Word from Koen Geens, Minister of Finance

For many European citizens, the economic crisis is still a daily reality. We, as policy-makers, cannot lose sight of this fact. Turning the page will take more time, and require further structural reforms. Over the past few years, we have laid the foundation for a sustainable economic recovery. The strengthened economic supervision of the EU is already tangible in practice, and with the agreement on a single supervisory mechanism banking union is closer than ever before. In addition, the euro is out of the danger zone and the financial markets have once again quieted down.

This financial stability is a conditio sine qua non for economic recovery. Moreover, this financial stability has come about through in-depth reforms of both the financial supervisory architecture and the sector itself. I am very much aware that many of these reforms are not easy. I understand all too well that there are still many important reforms waiting in the wings, but I also know that these reforms are essential. The first signs of recovery encourage us to continue, and we cannot make the historic mistake of not learning the lessons from the crisis that now lies behind us.

As far as I am concerned, new financial regulations must satisfy the following requirements: Firstly, we must not lose the political momentum behind banking union. The European agreement reached in December of last year on a single supervisory mechanism steered by Frankfurt is a crucial first step. Good supervision is after all the best way to avoid a bank getting into trouble. However, we must go further. A single supervisory mechanism must be complemented with a single resolution and deposit-guarantee mechanism. A legally certain and predictable way to wind up distressed banks, whereby tax payers and savers are protected, is the best manner in which to avoid moral hazards and achieve financial stability.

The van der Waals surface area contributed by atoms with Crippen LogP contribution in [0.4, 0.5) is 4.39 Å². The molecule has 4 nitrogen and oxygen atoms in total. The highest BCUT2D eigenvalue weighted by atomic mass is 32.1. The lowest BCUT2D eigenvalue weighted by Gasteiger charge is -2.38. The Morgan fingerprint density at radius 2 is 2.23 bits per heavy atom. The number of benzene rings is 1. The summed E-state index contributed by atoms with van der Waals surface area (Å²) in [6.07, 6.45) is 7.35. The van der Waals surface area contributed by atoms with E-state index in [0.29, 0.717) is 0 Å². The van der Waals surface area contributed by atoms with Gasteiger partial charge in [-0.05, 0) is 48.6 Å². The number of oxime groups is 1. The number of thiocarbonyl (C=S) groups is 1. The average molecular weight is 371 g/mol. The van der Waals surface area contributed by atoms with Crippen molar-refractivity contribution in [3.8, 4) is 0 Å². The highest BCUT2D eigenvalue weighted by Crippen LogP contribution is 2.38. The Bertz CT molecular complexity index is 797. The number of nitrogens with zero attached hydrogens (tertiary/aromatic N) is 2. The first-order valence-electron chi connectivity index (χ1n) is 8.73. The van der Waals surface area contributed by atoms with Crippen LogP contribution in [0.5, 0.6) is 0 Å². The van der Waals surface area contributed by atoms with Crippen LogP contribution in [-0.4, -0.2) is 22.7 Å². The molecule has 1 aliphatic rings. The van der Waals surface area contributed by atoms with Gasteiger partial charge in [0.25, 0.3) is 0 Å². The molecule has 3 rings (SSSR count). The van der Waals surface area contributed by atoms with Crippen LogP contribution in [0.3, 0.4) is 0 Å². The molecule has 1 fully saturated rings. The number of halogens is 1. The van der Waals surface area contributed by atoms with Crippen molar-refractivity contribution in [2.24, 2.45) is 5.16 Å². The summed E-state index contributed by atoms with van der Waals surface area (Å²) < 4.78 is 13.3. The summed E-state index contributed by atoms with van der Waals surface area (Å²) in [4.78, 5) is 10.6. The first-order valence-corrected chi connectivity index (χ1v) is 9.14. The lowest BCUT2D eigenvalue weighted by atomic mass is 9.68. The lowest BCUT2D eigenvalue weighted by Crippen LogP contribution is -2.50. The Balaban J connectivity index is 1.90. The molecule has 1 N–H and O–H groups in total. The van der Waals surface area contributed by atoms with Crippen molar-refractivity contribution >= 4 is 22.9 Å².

Secondly, banks must be able to continue to perform their traditional, intermediation function to the fullest. Without overestimating the power of regulation, the government must provide impetus. Belgian savings must continue to find their way to the real economy, and a healthy mix of financing and good access to financing for SMEs is crucial in this regard.

The third challenge is probably the most important: restoring trust. Credit is actually about trust, after all. Creating strong trust in the financial sector is achieved through stronger capital buffers and increased supervision. However, in order to sustainably win back citizens’ trust the sector must also keep a keen eye on society. Hence the not to be underestimated importance of this strategic agenda exercise. I am pleased that this exercise contains a number of concrete commitments for creating a sustainable and vigorous financial sector.

A sustainable financial sector must of course also be vigorous. In order to support our fabric of export-oriented companies in Belgium, our banks must be strong and stable. Tens of thousands of people in Belgium work in the financial sector, and this is something we must cherish. Every time we learn a lesson for tomorrow from yesterday’s crisis, we must strike a good balance between what is desired and what is feasible. In the end, we will all come out stronger.

I wish you all pleasant reading.

 

Koen Geens
Minister of Finance, responsible for Civil Service matters